Swedish conglomerate Embracer Group is making an unknown number of layoffs to move away from its "current heavy-investment-mode" and become a "highly cash-flow generative business."
The company has spent a huge amount of cash in recent years as part of an M&A strategy that has seen it acquire studios such as Crystal Dynamics, Deep Silver, THQ Nordic, Eidos Montreal, and Gearbox. Those moves have made it the owner of notable franchises like Borderlands, Deus Ex, Tomb Raider, Dead Island, and Metro.
Embracer Group CEO, Lars Wingefors, says the firm must become a "more focused, self-sufficient company" after spending so much time targeting rapid expansion.
As a result, layoffs are being made across the company. It's currently unclear who'll be affected by the cuts, with Wingefors simply explaining that Embracer's current staff count of 17,000 workers "will be lower by the end of the year."
"It is painful to see talented team members leave. Our people are what make up the very fabric of Embracer. I understand and respect that many of you will be worried about your own position and I don’t have all the answers to all questions. I want to be clear that the decisions about this program were not taken lightly," wrote the CEO in an open letter shared with investors.
"I am asking all our managers to lead and act with compassion, respect, and integrity. Throughout each phase and wherever possible, we will work to ensure that affected team members receive information first. Where we can, we will try to provide opportunities for our colleagues to transition onto other projects. It’s important to note that while we are removing roles in some companies, we will continue to hire in others."
Free-spending Embracer downscaling M&A ambitions
The restructuring program will see Embracer close or divest some of its studios and terminate or pause some ongoing development projects with "low projected returns." The company will also reduce spending on non-development operations such as overhead and other operating expenses, scale down its third-party publishing efforts, and place a greater emphasis on internal franchises and securing external funding for large-budget titles.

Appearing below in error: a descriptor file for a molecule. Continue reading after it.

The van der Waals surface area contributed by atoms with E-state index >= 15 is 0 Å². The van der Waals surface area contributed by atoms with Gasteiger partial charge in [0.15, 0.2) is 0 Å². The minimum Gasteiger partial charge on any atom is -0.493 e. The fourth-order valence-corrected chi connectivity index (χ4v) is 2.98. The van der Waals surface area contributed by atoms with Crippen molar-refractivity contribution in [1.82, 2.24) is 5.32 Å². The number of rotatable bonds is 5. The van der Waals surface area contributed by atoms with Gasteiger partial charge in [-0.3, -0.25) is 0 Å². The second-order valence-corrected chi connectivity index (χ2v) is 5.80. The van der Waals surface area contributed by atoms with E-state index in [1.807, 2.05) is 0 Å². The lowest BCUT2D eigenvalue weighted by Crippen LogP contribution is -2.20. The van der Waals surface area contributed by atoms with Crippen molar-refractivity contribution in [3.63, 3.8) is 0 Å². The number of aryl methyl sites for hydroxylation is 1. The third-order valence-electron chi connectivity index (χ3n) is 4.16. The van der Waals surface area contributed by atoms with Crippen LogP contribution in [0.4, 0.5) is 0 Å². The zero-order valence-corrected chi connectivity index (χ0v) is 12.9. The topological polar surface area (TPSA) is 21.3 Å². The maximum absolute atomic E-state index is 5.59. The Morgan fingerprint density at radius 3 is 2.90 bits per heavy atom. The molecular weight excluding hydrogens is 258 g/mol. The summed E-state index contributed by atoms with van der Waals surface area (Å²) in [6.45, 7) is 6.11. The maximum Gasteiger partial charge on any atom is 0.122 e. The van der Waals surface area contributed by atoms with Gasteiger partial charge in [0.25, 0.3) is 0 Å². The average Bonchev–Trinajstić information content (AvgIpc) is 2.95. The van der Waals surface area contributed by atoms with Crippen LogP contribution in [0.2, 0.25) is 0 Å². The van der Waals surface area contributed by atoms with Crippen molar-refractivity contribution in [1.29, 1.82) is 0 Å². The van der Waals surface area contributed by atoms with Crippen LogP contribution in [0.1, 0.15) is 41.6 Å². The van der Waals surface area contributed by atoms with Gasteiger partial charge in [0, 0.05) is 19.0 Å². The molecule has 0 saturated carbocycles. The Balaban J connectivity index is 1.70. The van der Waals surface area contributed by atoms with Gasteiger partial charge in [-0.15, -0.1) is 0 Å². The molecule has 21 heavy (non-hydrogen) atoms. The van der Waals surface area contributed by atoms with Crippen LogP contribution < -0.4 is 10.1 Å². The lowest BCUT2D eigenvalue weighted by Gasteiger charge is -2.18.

Embracer says those measures will allow it to improve efficiency and reduce capital expenditure by reaching a financial net debt below SEK 10 billion by the end of FY2023/2024. It also wants to reduce overhead costs by at least 10 percent on a yearly basis.
Notably, the program will include the creation of a more comprehensive, centralized process for game investment and progress review–again indicating that Embracer's reign as one of the video game industry's most liberal spenders is over.
A new management team consisting of interim chief operating officer, Matthew Karch, and interim chief strategy officer, Phil Rogers, has been assembled to plan and implement the restructuring process. Karch was formerly an Embracer board member and CEO of group subsidiary Saber Interactive. Rogers, meanwhile, is the CEO of Crystal Dynamics and will retain that position alongside his new interim role.
Ultimately, Embracer CEO Lars Wingefors believes the cuts will allow the company to unlock "significant untapped potential," and called on those who'll remain once the layoffs are over to "work together" to realize that vision.
"We need to better leverage our scale, the quality of our portfolio and our capabilities. Our commitment to our transmedia strategy remains intact. That strategy alone has great potential to deliver substantial value across the group over the coming years," added Wingefors.
"Ultimately, this will empower our entrepreneurs and creators to continue to deliver outstanding and memorable experiences to gamers and fans across the globe. I’m confident in our team’s ability to achieve results and maintain our position as a worldwide leader in the gaming industry."